“Give me your tired, your poor, your huddled masses yearning to breathe free.” And tomorrow, you’d better believe, they’ll “be at the table when company comes.”
Henry will be at the table. And, I’d wager, he’ll be making everyone to feel welcome, to laugh with joy, as he so often does for his family. If only he could glimpse in himself what we see shining so brightly in him. If only others could (and many do!). If only I could, when the struggle gets especially hard. If only, if only, if only.
America is a beautiful, and sometimes terrible, contradiction. What Henry has known here — a loving home, healthy food and clean water (we don’t live in Flint or Newark), good public education, mental health care, and much, much more — he would not have known in Haiti, and that is a miracle worth celebrating — though, as I acknowledge in Hope Sings, it is a miracle that bears, in his flesh and ours, many historical ironies and ambiguities. If America represents the yearning “to breathe free,” then that yearning has been met generously, in no small way, for Henry.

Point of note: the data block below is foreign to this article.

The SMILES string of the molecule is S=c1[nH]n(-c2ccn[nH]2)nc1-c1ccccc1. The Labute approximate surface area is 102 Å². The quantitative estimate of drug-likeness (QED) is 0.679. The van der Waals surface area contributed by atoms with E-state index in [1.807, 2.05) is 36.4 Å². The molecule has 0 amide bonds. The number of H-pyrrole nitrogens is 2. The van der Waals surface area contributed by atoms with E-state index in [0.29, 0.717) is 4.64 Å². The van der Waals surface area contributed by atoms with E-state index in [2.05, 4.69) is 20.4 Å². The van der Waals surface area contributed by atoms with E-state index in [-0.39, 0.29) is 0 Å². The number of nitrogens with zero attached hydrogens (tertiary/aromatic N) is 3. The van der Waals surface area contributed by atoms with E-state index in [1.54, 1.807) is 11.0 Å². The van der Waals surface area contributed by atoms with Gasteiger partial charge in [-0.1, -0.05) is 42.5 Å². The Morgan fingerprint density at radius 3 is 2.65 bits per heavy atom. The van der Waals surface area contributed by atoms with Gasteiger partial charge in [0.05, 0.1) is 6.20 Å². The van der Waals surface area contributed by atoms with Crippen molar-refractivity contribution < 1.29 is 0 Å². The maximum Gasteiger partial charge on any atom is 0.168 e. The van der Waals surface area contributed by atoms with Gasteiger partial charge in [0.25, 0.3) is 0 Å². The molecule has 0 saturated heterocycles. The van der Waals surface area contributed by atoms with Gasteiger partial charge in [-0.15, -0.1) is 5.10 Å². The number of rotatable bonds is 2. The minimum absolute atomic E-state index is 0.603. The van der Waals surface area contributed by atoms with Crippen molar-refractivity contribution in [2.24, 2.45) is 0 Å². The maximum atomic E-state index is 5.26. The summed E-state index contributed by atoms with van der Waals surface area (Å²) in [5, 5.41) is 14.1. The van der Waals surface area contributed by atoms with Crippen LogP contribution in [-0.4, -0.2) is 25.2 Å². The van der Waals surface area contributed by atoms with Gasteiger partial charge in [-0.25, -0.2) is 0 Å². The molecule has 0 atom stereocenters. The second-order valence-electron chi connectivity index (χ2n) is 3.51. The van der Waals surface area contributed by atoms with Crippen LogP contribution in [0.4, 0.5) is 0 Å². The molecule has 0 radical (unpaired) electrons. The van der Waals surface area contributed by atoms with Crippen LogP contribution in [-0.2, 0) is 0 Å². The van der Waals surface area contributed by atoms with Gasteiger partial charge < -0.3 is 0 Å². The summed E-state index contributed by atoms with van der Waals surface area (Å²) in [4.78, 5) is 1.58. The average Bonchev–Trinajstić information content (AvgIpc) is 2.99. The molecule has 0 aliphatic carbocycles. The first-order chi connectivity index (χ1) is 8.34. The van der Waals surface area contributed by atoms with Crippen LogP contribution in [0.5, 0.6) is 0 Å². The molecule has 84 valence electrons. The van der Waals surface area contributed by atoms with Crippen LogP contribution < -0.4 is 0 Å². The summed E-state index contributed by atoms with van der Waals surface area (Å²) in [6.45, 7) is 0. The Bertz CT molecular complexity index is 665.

Yet in the world of social relations, it is clear that our son is beginning to feel himself — deep down, amygdala-deep — as an anomaly among his white peers. It began with “mild” bullying at school, and during the 2016 election, the sudden awareness that his “brownness” set him apart from his white schoolmates (and his own parents). It is no simple matter to distinguish “effects” from “causes” in the realm of identity formation, but for Henry at 8 years old, the conviction that “Donald Trump wants to erase brown people” — blurted out to me with tears in his eyes the morning after the election — marked an existential paradigm shift, the dawning of a new urge to fight or flight that has shadowed his self-consciousness ever since.